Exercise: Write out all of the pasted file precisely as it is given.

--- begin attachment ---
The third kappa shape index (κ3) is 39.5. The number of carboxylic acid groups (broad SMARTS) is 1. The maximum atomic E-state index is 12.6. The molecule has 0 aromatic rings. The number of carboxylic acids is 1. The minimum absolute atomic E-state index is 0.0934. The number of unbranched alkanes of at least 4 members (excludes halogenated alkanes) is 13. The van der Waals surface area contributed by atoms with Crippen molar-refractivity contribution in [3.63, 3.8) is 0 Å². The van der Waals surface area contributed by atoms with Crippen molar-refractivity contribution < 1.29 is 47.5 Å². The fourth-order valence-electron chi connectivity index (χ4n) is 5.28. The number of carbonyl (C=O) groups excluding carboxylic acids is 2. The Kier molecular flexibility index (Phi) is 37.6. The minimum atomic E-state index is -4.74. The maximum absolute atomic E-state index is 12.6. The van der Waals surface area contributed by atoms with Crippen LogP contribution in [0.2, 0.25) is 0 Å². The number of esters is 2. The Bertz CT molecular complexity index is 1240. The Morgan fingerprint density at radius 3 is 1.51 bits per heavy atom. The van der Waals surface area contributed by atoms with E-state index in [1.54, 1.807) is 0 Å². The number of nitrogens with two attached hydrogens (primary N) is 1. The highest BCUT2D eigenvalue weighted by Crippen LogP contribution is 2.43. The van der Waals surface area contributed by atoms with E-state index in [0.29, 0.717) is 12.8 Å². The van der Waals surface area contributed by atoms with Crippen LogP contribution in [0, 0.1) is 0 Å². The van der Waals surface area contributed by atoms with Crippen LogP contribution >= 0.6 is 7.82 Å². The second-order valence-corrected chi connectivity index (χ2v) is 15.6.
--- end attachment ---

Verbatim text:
The third kappa shape index (κ3) is 39.5. The number of carboxylic acid groups (broad SMARTS) is 1. The maximum atomic E-state index is 12.6. The molecule has 0 aromatic rings. The number of carboxylic acids is 1. The minimum absolute atomic E-state index is 0.0934. The number of unbranched alkanes of at least 4 members (excludes halogenated alkanes) is 13. The van der Waals surface area contributed by atoms with Crippen molar-refractivity contribution in [3.63, 3.8) is 0 Å². The van der Waals surface area contributed by atoms with Crippen molar-refractivity contribution < 1.29 is 47.5 Å². The fourth-order valence-electron chi connectivity index (χ4n) is 5.28. The number of carbonyl (C=O) groups excluding carboxylic acids is 2. The Kier molecular flexibility index (Phi) is 37.6. The minimum atomic E-state index is -4.74. The maximum absolute atomic E-state index is 12.6. The van der Waals surface area contributed by atoms with Crippen LogP contribution in [0.2, 0.25) is 0 Å². The number of esters is 2. The Bertz CT molecular complexity index is 1240. The Morgan fingerprint density at radius 3 is 1.51 bits per heavy atom. The van der Waals surface area contributed by atoms with E-state index in [1.54, 1.807) is 0 Å². The number of nitrogens with two attached hydrogens (primary N) is 1. The highest BCUT2D eigenvalue weighted by Crippen LogP contribution is 2.43. The van der Waals surface area contributed by atoms with E-state index in [0.29, 0.717) is 12.8 Å². The van der Waals surface area contributed by atoms with Crippen LogP contribution in [0, 0.1) is 0 Å². The van der Waals surface area contributed by atoms with Crippen LogP contribution >= 0.6 is 7.82 Å². The second-order valence-corrected chi connectivity index (χ2v) is 15.6.